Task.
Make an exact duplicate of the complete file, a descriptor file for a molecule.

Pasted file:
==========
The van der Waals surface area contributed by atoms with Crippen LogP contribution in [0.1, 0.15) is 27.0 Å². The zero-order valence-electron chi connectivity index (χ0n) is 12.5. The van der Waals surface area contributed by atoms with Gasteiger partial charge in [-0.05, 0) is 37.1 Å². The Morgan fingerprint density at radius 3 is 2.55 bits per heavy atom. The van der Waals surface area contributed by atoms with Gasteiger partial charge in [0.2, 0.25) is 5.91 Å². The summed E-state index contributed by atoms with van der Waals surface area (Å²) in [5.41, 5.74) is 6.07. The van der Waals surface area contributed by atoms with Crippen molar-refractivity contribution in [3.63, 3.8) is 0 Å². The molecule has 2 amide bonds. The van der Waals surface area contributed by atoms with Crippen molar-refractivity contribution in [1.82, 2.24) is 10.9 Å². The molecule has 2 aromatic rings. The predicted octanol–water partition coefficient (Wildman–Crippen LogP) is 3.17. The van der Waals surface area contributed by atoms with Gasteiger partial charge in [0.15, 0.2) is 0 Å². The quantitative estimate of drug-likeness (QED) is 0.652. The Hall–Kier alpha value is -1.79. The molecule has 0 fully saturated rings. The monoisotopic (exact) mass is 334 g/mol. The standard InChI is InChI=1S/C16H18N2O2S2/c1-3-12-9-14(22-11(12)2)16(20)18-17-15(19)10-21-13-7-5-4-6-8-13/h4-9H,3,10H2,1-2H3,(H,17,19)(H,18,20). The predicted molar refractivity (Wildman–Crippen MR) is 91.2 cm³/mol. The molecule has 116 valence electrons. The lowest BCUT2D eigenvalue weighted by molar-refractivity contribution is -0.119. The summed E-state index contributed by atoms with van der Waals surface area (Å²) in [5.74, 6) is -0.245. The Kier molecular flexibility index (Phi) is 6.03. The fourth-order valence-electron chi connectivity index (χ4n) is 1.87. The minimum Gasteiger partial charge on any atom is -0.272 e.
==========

The van der Waals surface area contributed by atoms with Crippen LogP contribution in [0.1, 0.15) is 27.0 Å². The zero-order valence-electron chi connectivity index (χ0n) is 12.5. The van der Waals surface area contributed by atoms with Gasteiger partial charge in [-0.05, 0) is 37.1 Å². The Morgan fingerprint density at radius 3 is 2.55 bits per heavy atom. The van der Waals surface area contributed by atoms with Gasteiger partial charge in [0.2, 0.25) is 5.91 Å². The summed E-state index contributed by atoms with van der Waals surface area (Å²) in [5.41, 5.74) is 6.07. The van der Waals surface area contributed by atoms with Crippen molar-refractivity contribution in [3.63, 3.8) is 0 Å². The molecule has 2 amide bonds. The van der Waals surface area contributed by atoms with Crippen molar-refractivity contribution in [1.82, 2.24) is 10.9 Å². The molecule has 2 aromatic rings. The predicted octanol–water partition coefficient (Wildman–Crippen LogP) is 3.17. The van der Waals surface area contributed by atoms with Gasteiger partial charge in [0.15, 0.2) is 0 Å². The quantitative estimate of drug-likeness (QED) is 0.652. The Hall–Kier alpha value is -1.79. The molecule has 0 fully saturated rings. The monoisotopic (exact) mass is 334 g/mol. The standard InChI is InChI=1S/C16H18N2O2S2/c1-3-12-9-14(22-11(12)2)16(20)18-17-15(19)10-21-13-7-5-4-6-8-13/h4-9H,3,10H2,1-2H3,(H,17,19)(H,18,20). The predicted molar refractivity (Wildman–Crippen MR) is 91.2 cm³/mol. The molecule has 116 valence electrons. The lowest BCUT2D eigenvalue weighted by molar-refractivity contribution is -0.119. The summed E-state index contributed by atoms with van der Waals surface area (Å²) in [5.74, 6) is -0.245. The Kier molecular flexibility index (Phi) is 6.03. The fourth-order valence-electron chi connectivity index (χ4n) is 1.87. The minimum Gasteiger partial charge on any atom is -0.272 e.